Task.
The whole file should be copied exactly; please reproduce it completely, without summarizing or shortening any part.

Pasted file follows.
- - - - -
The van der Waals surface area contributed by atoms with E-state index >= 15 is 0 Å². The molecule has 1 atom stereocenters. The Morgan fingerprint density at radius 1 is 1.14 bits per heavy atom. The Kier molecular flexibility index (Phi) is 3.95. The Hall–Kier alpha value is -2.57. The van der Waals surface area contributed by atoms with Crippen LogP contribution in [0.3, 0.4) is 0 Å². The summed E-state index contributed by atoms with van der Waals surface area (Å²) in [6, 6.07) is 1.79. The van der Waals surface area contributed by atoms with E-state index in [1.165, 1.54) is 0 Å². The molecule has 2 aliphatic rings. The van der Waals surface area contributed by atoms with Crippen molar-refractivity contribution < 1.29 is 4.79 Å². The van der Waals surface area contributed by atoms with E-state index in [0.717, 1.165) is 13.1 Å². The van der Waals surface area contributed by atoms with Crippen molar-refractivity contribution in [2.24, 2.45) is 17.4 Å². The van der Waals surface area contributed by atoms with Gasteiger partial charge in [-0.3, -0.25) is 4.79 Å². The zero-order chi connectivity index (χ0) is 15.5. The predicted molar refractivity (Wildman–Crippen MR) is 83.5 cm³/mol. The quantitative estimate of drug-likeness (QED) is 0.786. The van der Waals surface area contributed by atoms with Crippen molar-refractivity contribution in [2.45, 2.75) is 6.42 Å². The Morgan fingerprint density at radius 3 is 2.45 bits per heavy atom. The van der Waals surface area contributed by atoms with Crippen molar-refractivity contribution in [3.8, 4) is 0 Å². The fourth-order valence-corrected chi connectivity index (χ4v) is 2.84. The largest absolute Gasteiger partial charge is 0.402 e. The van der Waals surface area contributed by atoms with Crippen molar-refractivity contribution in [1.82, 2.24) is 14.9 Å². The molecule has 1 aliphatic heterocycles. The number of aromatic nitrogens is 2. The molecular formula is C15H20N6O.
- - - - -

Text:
The van der Waals surface area contributed by atoms with E-state index >= 15 is 0 Å². The molecule has 1 atom stereocenters. The Morgan fingerprint density at radius 1 is 1.14 bits per heavy atom. The Kier molecular flexibility index (Phi) is 3.95. The Hall–Kier alpha value is -2.57. The van der Waals surface area contributed by atoms with Crippen LogP contribution in [0.3, 0.4) is 0 Å². The summed E-state index contributed by atoms with van der Waals surface area (Å²) in [6, 6.07) is 1.79. The van der Waals surface area contributed by atoms with E-state index in [1.165, 1.54) is 0 Å². The molecule has 2 aliphatic rings. The van der Waals surface area contributed by atoms with Crippen molar-refractivity contribution < 1.29 is 4.79 Å². The van der Waals surface area contributed by atoms with E-state index in [0.717, 1.165) is 13.1 Å². The van der Waals surface area contributed by atoms with Crippen molar-refractivity contribution in [2.24, 2.45) is 17.4 Å². The van der Waals surface area contributed by atoms with Gasteiger partial charge in [-0.3, -0.25) is 4.79 Å². The zero-order chi connectivity index (χ0) is 15.5. The predicted molar refractivity (Wildman–Crippen MR) is 83.5 cm³/mol. The quantitative estimate of drug-likeness (QED) is 0.786. The van der Waals surface area contributed by atoms with Crippen molar-refractivity contribution in [2.45, 2.75) is 6.42 Å². The Morgan fingerprint density at radius 3 is 2.45 bits per heavy atom. The van der Waals surface area contributed by atoms with Crippen molar-refractivity contribution in [3.8, 4) is 0 Å². The fourth-order valence-corrected chi connectivity index (χ4v) is 2.84. The largest absolute Gasteiger partial charge is 0.402 e. The van der Waals surface area contributed by atoms with Crippen molar-refractivity contribution in [1.82, 2.24) is 14.9 Å². The molecule has 1 aliphatic heterocycles. The number of aromatic nitrogens is 2. The molecular formula is C15H20N6O.